HDQRS. FIRST BRIGADE, SECOND DIVISION, SIXTH CORPS,
September 1, 1864.
June 13, a.m., moved from the vicinity of Cold Harbor by the left, flank, following the Second Brigade. Marched east to Hopkins’ Mill, then southeast, via Providence Meeting House, Emmaus Church, and Forge Mill to Jones’ Bridge, on the Chickahominy, over which we crossed at 7.30 p.m. and bivouacked at the road, leading west to Long Bridge. (General Neill being indisposed, I had command of the division during the night. He resumed command of it in the morning.)
June 14, marched at 4 a.m., this brigade leading the corps, toward Charles City Court-House, via Vaiden’s Store. When within a mile of that town turned southeast a mile and formed on the right of division and corps, facing northeast, within a mile of Tyler’s Mill, near the James River.
June 15, moved southeast a mile and formed line on right of division and left of Third Division, facing north, covering the movement of trains from Cole’s Ferry, on the Chickahominy, to the pontoon bridge across the James at Powhatan Point.
June 16, moved still farther south and west, the left of the division resting on the James opposite Wind-Mill Point, which position we intrenched, the corps line crossing the peninsula at that locality. At 5 p.m. were relieved by brigade of colored troops. The trains accompanying the corps, with the artillery and the Second Division, being ordered to Petersburg (the First and Third Divisions having embarked for Bermuda Hundred), we crossed the pontoon at 9 p.m., and marched all night in the direction of that city.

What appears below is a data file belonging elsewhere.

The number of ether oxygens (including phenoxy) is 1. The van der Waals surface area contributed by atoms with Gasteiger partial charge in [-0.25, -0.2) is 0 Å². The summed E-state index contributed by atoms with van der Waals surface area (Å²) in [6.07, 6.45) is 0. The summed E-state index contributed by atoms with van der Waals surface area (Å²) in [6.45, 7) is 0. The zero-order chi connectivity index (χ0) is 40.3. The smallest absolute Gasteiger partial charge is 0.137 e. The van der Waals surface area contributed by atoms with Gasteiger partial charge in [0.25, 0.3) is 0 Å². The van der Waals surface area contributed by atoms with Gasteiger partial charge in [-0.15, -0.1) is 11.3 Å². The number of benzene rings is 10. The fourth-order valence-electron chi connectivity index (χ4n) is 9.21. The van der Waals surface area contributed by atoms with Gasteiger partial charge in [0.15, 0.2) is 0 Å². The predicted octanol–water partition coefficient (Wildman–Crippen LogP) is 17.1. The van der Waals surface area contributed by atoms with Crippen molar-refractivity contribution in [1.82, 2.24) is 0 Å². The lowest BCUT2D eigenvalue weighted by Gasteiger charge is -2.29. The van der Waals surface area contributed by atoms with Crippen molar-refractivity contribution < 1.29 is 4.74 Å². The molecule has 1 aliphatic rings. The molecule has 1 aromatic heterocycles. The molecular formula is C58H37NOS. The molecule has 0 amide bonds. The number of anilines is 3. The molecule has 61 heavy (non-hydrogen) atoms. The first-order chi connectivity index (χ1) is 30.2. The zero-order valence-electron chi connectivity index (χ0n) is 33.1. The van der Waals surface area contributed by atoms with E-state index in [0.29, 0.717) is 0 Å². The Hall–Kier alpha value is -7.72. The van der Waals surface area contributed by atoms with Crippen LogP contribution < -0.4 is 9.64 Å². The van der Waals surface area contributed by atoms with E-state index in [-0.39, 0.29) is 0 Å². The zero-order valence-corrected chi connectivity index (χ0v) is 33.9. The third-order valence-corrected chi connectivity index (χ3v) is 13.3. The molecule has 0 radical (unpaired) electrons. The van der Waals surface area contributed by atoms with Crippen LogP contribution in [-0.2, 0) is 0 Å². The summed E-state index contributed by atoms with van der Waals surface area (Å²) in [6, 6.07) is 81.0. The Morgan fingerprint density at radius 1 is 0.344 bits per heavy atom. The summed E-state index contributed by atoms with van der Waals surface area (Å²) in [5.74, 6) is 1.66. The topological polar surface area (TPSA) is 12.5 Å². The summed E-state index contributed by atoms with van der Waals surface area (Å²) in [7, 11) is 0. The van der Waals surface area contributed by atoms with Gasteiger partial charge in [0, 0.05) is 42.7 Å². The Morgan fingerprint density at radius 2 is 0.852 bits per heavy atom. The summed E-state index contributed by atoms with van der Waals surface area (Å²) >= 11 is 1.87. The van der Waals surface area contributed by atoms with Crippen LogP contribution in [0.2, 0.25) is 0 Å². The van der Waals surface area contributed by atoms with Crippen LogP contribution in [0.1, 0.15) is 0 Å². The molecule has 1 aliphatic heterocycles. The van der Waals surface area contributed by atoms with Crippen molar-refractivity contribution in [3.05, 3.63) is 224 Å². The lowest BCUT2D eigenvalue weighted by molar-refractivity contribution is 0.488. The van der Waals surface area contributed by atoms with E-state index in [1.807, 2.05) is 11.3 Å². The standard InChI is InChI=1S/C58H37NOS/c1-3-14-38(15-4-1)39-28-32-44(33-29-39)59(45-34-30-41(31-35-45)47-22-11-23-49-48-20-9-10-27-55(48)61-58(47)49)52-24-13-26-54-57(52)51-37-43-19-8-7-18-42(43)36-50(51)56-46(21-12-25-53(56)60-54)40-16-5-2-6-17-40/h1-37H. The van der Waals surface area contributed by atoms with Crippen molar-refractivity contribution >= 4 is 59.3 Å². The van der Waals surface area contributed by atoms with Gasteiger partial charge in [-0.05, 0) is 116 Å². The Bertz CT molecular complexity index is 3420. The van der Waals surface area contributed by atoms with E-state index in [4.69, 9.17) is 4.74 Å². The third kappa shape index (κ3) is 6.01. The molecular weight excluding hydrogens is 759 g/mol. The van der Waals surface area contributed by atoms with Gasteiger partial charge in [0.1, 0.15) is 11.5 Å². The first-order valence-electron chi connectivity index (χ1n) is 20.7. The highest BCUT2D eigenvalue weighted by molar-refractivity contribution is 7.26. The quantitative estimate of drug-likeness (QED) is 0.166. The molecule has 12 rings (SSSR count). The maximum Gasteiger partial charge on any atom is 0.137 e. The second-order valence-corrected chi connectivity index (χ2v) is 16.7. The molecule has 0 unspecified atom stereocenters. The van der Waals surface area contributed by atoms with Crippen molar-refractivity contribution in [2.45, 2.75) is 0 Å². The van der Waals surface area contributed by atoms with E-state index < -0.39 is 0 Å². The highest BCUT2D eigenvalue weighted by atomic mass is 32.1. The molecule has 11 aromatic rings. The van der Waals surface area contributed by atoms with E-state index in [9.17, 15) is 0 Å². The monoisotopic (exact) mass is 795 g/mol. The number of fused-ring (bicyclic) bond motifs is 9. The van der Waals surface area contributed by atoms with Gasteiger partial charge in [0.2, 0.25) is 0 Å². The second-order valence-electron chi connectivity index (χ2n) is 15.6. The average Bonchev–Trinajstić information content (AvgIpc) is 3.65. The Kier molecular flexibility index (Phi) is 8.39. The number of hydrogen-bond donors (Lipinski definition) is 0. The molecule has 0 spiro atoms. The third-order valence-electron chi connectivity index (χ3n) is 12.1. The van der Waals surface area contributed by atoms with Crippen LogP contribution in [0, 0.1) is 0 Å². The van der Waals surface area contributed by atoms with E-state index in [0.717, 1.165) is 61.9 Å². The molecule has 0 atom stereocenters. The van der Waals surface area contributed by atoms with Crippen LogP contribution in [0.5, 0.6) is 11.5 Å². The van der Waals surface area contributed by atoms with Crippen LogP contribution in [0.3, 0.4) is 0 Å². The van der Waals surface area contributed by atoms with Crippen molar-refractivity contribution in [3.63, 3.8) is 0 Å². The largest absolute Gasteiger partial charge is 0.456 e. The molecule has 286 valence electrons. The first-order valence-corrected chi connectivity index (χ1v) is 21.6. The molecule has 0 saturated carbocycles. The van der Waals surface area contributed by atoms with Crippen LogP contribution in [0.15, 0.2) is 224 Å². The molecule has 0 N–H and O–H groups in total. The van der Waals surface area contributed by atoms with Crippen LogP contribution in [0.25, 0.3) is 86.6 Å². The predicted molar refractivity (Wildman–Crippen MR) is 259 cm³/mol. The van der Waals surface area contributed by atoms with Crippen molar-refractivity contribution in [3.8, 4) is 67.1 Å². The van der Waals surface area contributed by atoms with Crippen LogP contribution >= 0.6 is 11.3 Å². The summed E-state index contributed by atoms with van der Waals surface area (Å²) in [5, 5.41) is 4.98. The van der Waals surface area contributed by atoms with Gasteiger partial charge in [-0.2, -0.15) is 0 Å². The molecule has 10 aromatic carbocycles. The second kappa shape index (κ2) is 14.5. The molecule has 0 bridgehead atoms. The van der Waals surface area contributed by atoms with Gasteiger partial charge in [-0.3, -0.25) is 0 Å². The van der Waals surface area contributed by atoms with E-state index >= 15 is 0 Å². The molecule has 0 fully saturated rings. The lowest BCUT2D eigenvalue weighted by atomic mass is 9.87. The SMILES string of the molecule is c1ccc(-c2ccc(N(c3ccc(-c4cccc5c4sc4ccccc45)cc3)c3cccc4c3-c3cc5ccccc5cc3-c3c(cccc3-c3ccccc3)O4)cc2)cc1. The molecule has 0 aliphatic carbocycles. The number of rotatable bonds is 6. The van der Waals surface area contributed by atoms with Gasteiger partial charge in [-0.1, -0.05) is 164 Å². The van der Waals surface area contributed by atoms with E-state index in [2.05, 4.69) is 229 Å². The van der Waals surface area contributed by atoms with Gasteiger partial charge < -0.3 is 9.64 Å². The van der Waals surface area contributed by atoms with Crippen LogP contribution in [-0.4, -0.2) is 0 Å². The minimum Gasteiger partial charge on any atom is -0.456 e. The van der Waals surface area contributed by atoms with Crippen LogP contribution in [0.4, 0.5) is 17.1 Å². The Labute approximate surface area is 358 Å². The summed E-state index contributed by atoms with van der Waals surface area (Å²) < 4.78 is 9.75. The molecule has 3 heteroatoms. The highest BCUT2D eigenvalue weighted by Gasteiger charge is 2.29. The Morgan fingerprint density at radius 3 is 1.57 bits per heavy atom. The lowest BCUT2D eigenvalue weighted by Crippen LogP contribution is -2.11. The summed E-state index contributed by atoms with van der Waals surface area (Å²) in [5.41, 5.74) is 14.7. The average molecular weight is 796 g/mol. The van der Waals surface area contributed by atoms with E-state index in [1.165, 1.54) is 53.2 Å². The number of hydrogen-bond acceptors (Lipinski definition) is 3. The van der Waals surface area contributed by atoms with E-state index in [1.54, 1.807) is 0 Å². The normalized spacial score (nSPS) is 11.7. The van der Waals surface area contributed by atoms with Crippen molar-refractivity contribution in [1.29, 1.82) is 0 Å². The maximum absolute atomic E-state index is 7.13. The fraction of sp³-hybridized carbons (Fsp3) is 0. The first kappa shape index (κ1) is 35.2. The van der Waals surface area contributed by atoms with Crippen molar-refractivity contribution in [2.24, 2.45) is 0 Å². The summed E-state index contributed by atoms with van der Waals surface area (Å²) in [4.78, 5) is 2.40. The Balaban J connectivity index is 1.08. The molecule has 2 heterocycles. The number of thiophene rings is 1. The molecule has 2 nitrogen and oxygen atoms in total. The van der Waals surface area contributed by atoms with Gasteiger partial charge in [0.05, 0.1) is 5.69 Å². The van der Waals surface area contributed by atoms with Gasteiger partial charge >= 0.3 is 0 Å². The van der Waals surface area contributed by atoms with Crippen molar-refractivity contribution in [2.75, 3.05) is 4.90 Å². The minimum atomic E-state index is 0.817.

June 17, passed Old Court-House, near Baily’s Creek, at 1 p.m. and halted in rear of the Eighteenth Corps in the evening, within three miles of Petersburg. Held in reserve all night, the balance of the division, having relieved Brooks’ division, of the Eighteenth Corps. The brigade was under arms several times in the night in consequence of heavy firing at the front.
June 18, moved to the front at 7. Crossed the outer works of Petersburg. Formed on the right of Gibbon’s division, of Second Corps, and on the left of Edwards’ brigade. Moved forward with the Second Corps at 11 and attacked the enemy behind small earth-work, brush, and fences, with but partial success, however. The enemy retired to his main line of works, three-quarters of a mile from Petersburg, which necessitated a contraction of the line. Edwards’ brigade went into the second line, and my brigade then formed the front line, with Martindale’s division, of Eighteenth Corps, on the right and Gibbon on the left. At 2 moved forward in conjunction with them, but could not go more than 150 yards, being exposed to a severe front and cross-fire of musketry and canister. Remained all night in that position and intrenched it.